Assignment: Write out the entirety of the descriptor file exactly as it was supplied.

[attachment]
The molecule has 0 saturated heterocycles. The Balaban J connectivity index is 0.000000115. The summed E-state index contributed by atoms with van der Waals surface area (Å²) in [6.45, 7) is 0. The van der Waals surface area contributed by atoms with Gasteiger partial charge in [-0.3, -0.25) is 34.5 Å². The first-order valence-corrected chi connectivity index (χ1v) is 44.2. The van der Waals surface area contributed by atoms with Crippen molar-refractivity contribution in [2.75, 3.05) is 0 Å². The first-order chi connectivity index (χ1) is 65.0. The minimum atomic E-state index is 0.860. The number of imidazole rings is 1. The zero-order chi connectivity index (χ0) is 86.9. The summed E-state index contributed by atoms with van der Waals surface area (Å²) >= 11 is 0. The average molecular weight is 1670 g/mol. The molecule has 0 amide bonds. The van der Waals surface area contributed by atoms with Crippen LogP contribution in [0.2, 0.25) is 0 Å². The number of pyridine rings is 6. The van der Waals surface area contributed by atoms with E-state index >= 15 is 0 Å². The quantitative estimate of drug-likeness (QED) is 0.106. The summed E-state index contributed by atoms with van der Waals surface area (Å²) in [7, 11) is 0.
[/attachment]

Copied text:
The molecule has 0 saturated heterocycles. The Balaban J connectivity index is 0.000000115. The summed E-state index contributed by atoms with van der Waals surface area (Å²) in [6.45, 7) is 0. The van der Waals surface area contributed by atoms with Gasteiger partial charge in [-0.3, -0.25) is 34.5 Å². The first-order valence-corrected chi connectivity index (χ1v) is 44.2. The van der Waals surface area contributed by atoms with Crippen molar-refractivity contribution in [2.75, 3.05) is 0 Å². The first-order chi connectivity index (χ1) is 65.0. The minimum atomic E-state index is 0.860. The number of imidazole rings is 1. The zero-order chi connectivity index (χ0) is 86.9. The summed E-state index contributed by atoms with van der Waals surface area (Å²) >= 11 is 0. The average molecular weight is 1670 g/mol. The molecule has 0 amide bonds. The van der Waals surface area contributed by atoms with Crippen LogP contribution in [0.2, 0.25) is 0 Å². The number of pyridine rings is 6. The van der Waals surface area contributed by atoms with E-state index >= 15 is 0 Å². The quantitative estimate of drug-likeness (QED) is 0.106. The summed E-state index contributed by atoms with van der Waals surface area (Å²) in [7, 11) is 0.